The Linda Lear Collection of Rachel Carson Books and Papers
Linda Lear, an environmental historian and graduate of Connecticut College, published her prize-winning biography Rachel Carson: Witness for Nature in 1997 (reprinted by Houghton Mifflin in 2009). During the course of her research, she accumulated an enormous collection of primary and secondary documents relating to the life work and achievement of Rachel Carson. In 1998, Professor Lear donated her research archive to the College to become the permanent property of the Lear Center for Special Collections & Archives. The collection consists of over fifty linear feet of copies of correspondence, vital records, articles, reviews, photographs, and ephemera that chronicle the life and influence of Rachel Carson. The collection may be divided roughly as follows:
1. Research files organized by chapter for Rachel Carson: Witness for Nature and Lost Woods: The Discovered Writing of Rachel Carson and chapter typescripts for both books.
2. Rachel Carson's clipping files for the five year period she was working on Silent Spring and the period immediately after her death in 1964 maintained by her friend and colleague Shirley A. Briggs.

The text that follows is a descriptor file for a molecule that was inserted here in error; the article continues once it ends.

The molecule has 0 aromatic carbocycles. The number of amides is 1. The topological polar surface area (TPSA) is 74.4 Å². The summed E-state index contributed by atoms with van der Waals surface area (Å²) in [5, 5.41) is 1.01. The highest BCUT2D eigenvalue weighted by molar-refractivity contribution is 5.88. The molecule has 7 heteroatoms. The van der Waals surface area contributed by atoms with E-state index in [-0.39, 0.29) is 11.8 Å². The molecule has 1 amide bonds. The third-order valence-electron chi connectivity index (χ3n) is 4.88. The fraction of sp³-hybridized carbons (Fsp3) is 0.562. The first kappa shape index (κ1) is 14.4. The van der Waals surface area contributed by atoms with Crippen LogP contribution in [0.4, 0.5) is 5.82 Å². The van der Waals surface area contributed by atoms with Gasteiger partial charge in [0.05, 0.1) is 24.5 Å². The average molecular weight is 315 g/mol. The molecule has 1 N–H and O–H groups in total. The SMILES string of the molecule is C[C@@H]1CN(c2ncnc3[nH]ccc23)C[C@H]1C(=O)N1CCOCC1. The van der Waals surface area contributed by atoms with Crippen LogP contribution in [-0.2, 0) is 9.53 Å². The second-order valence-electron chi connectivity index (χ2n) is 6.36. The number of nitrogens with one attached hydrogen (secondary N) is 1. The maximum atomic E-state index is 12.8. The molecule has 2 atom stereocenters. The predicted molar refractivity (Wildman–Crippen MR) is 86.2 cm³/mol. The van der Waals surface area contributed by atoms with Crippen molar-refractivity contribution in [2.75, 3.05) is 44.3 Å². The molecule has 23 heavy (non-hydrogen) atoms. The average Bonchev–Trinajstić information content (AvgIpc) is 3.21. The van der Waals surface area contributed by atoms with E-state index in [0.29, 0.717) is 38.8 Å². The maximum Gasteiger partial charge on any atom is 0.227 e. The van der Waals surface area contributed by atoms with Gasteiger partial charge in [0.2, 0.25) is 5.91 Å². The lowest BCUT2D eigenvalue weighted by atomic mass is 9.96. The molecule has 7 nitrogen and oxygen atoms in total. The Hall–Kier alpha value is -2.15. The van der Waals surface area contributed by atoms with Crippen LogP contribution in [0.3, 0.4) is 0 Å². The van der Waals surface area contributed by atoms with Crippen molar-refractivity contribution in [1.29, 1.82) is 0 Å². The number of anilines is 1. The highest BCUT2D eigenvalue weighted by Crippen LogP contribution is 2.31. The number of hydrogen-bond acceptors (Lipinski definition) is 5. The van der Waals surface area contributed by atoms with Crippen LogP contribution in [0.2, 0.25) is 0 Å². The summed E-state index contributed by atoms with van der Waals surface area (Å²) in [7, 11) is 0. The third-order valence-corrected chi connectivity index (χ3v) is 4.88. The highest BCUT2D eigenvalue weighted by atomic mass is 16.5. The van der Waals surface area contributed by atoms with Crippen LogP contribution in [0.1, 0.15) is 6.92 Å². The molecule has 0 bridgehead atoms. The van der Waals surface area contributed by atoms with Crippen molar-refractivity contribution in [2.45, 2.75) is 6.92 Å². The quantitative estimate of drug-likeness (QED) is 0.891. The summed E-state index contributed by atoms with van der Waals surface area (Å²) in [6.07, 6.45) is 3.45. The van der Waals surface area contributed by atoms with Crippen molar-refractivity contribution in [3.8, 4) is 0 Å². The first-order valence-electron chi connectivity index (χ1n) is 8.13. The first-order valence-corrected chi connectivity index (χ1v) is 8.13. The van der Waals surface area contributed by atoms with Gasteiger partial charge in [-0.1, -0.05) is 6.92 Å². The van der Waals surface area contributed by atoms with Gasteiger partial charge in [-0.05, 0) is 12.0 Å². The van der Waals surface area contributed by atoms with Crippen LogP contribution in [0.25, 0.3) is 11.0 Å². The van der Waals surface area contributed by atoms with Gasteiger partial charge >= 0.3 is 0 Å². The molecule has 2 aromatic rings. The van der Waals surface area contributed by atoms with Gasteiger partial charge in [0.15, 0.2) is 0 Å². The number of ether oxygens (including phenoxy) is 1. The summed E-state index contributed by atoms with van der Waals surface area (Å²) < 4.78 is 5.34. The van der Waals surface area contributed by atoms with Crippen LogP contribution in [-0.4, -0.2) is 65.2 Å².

3. Original letters of Carson's friends and associates including the following correspondents: Shirley A. Briggs, Paul Brooks, Roland Clement, George Crile, Jr., MD., Jeanne V. Davis, Frank E. Egler, Dorothy Freeman, Harold Peters, Ruth Scott, Marjorie Spock, Mary Scott Skinker, and Stewart Udall. In addition there are copies of correspondence between Carson and others that are copied from the Rachel Carson Collection in the Beinecke Library at Yale University that Lear used.
4. Collateral typescripts include those of Always, Rachel: The Letters of Rachel Carson and Dorothy Freeman (Beacon Press, 1995), edited by Martha Freeman; an unpublished biography of Carson by Angela Sober who bought and lived in the Carson Homestead from 1931 to 1972; the unpublished manuscript of Dorothy Thompson Seif which includes letters from Carson's college classmates and her mentor Professor Mary Scott Skinker; and the typescripts for several published and unpublished articles and encyclopedia entries on Carson by Lear.
5. Papers of Ruth Jury Scott, western Pennsylvania environmentalist and associate of Carson. Scott was instrumental in the preservation of the Rachel Carson Homestead and the creation of the Rachel Carson Council. Scott's archives and personal recollections were an important source for Linda Lear's biography Witness for Nature.
The collection has since been supplemented with a gift by Professor Lear of nearly 150 published works by and about Rachel Carson, including many important first editions. This collection has been cataloged and may be searched in Caravan. The Lear Center holds several other collections in environmental studies, which may contain materials relevant to the life and work of Rachel Carson. Chief among these are the Roland Clement papers and the Neil Goodwin/Peace River Films collection.